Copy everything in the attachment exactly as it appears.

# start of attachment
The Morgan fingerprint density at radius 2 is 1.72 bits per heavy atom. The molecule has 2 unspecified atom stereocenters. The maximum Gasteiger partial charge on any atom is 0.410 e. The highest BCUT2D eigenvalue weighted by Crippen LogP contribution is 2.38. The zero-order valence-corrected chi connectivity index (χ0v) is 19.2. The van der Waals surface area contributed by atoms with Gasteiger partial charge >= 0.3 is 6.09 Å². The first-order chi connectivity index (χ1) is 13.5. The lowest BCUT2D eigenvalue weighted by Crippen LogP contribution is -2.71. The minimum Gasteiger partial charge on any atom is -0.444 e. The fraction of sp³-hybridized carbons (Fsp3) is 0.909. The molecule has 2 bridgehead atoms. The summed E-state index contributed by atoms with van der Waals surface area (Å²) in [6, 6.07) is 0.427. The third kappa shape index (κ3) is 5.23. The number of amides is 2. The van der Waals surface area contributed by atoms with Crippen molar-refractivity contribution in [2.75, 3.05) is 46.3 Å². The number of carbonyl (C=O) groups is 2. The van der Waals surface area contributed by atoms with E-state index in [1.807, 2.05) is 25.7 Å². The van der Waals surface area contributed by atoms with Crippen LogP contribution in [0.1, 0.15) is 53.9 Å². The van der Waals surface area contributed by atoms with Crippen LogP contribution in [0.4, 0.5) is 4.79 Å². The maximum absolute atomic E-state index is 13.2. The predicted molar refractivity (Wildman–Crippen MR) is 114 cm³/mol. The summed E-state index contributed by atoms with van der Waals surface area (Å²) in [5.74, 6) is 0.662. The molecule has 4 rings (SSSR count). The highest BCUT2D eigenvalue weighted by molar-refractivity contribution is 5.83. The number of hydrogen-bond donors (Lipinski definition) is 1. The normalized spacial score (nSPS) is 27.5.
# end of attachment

The Morgan fingerprint density at radius 2 is 1.72 bits per heavy atom. The molecule has 2 unspecified atom stereocenters. The maximum Gasteiger partial charge on any atom is 0.410 e. The highest BCUT2D eigenvalue weighted by Crippen LogP contribution is 2.38. The zero-order valence-corrected chi connectivity index (χ0v) is 19.2. The van der Waals surface area contributed by atoms with Gasteiger partial charge >= 0.3 is 6.09 Å². The first-order chi connectivity index (χ1) is 13.5. The lowest BCUT2D eigenvalue weighted by Crippen LogP contribution is -2.71. The minimum Gasteiger partial charge on any atom is -0.444 e. The fraction of sp³-hybridized carbons (Fsp3) is 0.909. The molecule has 2 bridgehead atoms. The summed E-state index contributed by atoms with van der Waals surface area (Å²) in [6, 6.07) is 0.427. The third kappa shape index (κ3) is 5.23. The number of amides is 2. The van der Waals surface area contributed by atoms with Crippen molar-refractivity contribution in [2.75, 3.05) is 46.3 Å². The number of carbonyl (C=O) groups is 2. The van der Waals surface area contributed by atoms with E-state index in [1.807, 2.05) is 25.7 Å². The van der Waals surface area contributed by atoms with Crippen LogP contribution in [0.1, 0.15) is 53.9 Å². The van der Waals surface area contributed by atoms with Crippen LogP contribution in [0.4, 0.5) is 4.79 Å². The maximum absolute atomic E-state index is 13.2. The predicted molar refractivity (Wildman–Crippen MR) is 114 cm³/mol. The summed E-state index contributed by atoms with van der Waals surface area (Å²) in [5.74, 6) is 0.662. The molecule has 4 rings (SSSR count). The highest BCUT2D eigenvalue weighted by molar-refractivity contribution is 5.83. The number of hydrogen-bond donors (Lipinski definition) is 1. The normalized spacial score (nSPS) is 27.5.